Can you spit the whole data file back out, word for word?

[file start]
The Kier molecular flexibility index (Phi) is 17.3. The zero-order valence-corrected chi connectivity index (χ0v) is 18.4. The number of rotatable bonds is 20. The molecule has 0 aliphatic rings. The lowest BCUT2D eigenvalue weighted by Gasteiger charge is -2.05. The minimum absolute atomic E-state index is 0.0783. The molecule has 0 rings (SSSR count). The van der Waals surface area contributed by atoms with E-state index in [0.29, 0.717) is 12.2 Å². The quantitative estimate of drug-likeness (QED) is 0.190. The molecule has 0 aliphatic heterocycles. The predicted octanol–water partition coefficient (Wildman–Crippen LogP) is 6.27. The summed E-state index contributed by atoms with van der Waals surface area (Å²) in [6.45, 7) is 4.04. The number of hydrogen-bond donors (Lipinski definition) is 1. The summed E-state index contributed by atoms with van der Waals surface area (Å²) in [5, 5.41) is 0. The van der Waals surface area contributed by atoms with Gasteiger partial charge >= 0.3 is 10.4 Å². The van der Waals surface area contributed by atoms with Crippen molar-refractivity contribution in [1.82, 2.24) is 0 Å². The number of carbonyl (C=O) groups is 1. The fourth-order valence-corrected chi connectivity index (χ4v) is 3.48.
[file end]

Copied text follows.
The Kier molecular flexibility index (Phi) is 17.3. The zero-order valence-corrected chi connectivity index (χ0v) is 18.4. The number of rotatable bonds is 20. The molecule has 0 aliphatic rings. The lowest BCUT2D eigenvalue weighted by Gasteiger charge is -2.05. The minimum absolute atomic E-state index is 0.0783. The molecule has 0 rings (SSSR count). The van der Waals surface area contributed by atoms with E-state index in [0.29, 0.717) is 12.2 Å². The quantitative estimate of drug-likeness (QED) is 0.190. The molecule has 0 aliphatic heterocycles. The predicted octanol–water partition coefficient (Wildman–Crippen LogP) is 6.27. The summed E-state index contributed by atoms with van der Waals surface area (Å²) in [6.45, 7) is 4.04. The number of hydrogen-bond donors (Lipinski definition) is 1. The summed E-state index contributed by atoms with van der Waals surface area (Å²) in [5, 5.41) is 0. The van der Waals surface area contributed by atoms with Gasteiger partial charge >= 0.3 is 10.4 Å². The van der Waals surface area contributed by atoms with Crippen molar-refractivity contribution in [1.82, 2.24) is 0 Å². The number of carbonyl (C=O) groups is 1. The fourth-order valence-corrected chi connectivity index (χ4v) is 3.48.